Based on the equipment, the Pro 22 mainly targets the amateur MTB-racing crowd. This model is not necessarily optimised for weight, its forte is a wide gear range and a relatively affordable price. Compromise can only be seen concerning bike weight – not stability or agility -, hence the Myroon climbs everywhere as if it was draw by a rope!
The frame constitutes the smaller part in the added pounds. On the other hand, the Rock Shox Judy fork with its the steel slider may take some blame, amounting to a burly 2.4 kilos. But this is about the only negative I can say about the otherwise excellent suspension fork: it’s sensitive, rigid enough for XC riding, and virtually eats a rock garden for breakfast. In addition to offering the modern Boost standard for wheel attachment, it leaves plenty of space for the tire, so you may even fit a “plus” size 2.8″ type into it. And of course the Judy name is close to my heart, I’m happy that Rock Shox brought back into its lineup.
The Shimano SLX-XT shifting setup is a reasonable choice for the intended use, since the 2×11 system with a 11-42T cassette offers a very wide gear range, and has smaller jumps between the gears than a single chainring setup. So you shouldn’t blame the gearing if you are unable to climb a hill, it’s just up your stamina and pedalling technique! Preferring the new trend of single chainring setups, you can choose the Myroon Pro 12 with a Sram GX Eagle set for a slightly higher price.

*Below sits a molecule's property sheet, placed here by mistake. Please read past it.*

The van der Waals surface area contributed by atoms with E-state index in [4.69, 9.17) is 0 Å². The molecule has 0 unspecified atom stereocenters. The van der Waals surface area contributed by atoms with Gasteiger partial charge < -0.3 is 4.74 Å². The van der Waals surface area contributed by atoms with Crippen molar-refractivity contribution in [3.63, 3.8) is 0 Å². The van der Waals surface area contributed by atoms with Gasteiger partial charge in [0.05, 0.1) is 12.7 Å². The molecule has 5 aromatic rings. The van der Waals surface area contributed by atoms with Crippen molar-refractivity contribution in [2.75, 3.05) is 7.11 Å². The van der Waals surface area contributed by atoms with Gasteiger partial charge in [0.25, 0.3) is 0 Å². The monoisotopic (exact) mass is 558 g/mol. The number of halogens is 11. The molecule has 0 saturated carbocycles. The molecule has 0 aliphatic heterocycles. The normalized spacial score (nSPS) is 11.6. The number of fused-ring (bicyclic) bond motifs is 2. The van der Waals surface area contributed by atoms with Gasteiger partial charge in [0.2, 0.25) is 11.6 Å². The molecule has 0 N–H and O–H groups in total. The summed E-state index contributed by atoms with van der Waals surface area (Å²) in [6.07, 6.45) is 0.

I can not praise the MT500 hydraulic disc brakes enough. Although Shimano classifies this non-series version the mid-range – more or less the Deore level -, every aspect of this model from the brake lever shape to the braking sensation and force is spot on. It’s everything you’ll ever need from a brake system designed for XC riding. It offers 180mm discs front and rear, so it’s not only for XC races but it can also handle alpine marathons with ease, and will still have enough performance after hundreds of meters of vertical descending.